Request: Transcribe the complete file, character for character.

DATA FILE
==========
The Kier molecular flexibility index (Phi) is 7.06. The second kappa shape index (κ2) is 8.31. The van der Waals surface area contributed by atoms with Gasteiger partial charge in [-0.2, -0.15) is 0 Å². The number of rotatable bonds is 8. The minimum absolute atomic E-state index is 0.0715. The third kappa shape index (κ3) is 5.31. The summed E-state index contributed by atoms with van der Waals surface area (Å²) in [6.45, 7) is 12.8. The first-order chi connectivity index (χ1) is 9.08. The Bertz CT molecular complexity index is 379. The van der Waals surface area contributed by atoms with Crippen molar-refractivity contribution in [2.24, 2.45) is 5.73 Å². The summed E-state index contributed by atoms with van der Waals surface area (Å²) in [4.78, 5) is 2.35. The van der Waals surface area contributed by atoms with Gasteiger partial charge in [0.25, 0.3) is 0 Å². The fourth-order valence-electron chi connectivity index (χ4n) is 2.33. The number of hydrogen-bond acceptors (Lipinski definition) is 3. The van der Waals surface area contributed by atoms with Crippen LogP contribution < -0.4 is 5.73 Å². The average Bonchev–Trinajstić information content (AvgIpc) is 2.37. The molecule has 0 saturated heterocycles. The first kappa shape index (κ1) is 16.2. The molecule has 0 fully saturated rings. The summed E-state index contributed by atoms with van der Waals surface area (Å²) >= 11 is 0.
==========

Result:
The Kier molecular flexibility index (Phi) is 7.06. The second kappa shape index (κ2) is 8.31. The van der Waals surface area contributed by atoms with Gasteiger partial charge in [-0.2, -0.15) is 0 Å². The number of rotatable bonds is 8. The minimum absolute atomic E-state index is 0.0715. The third kappa shape index (κ3) is 5.31. The summed E-state index contributed by atoms with van der Waals surface area (Å²) in [6.45, 7) is 12.8. The first-order chi connectivity index (χ1) is 9.08. The Bertz CT molecular complexity index is 379. The van der Waals surface area contributed by atoms with Crippen molar-refractivity contribution in [2.24, 2.45) is 5.73 Å². The summed E-state index contributed by atoms with van der Waals surface area (Å²) in [4.78, 5) is 2.35. The van der Waals surface area contributed by atoms with Gasteiger partial charge in [0.25, 0.3) is 0 Å². The fourth-order valence-electron chi connectivity index (χ4n) is 2.33. The number of hydrogen-bond acceptors (Lipinski definition) is 3. The van der Waals surface area contributed by atoms with Crippen LogP contribution < -0.4 is 5.73 Å². The average Bonchev–Trinajstić information content (AvgIpc) is 2.37. The molecule has 0 saturated heterocycles. The first kappa shape index (κ1) is 16.2. The molecule has 0 fully saturated rings. The summed E-state index contributed by atoms with van der Waals surface area (Å²) >= 11 is 0.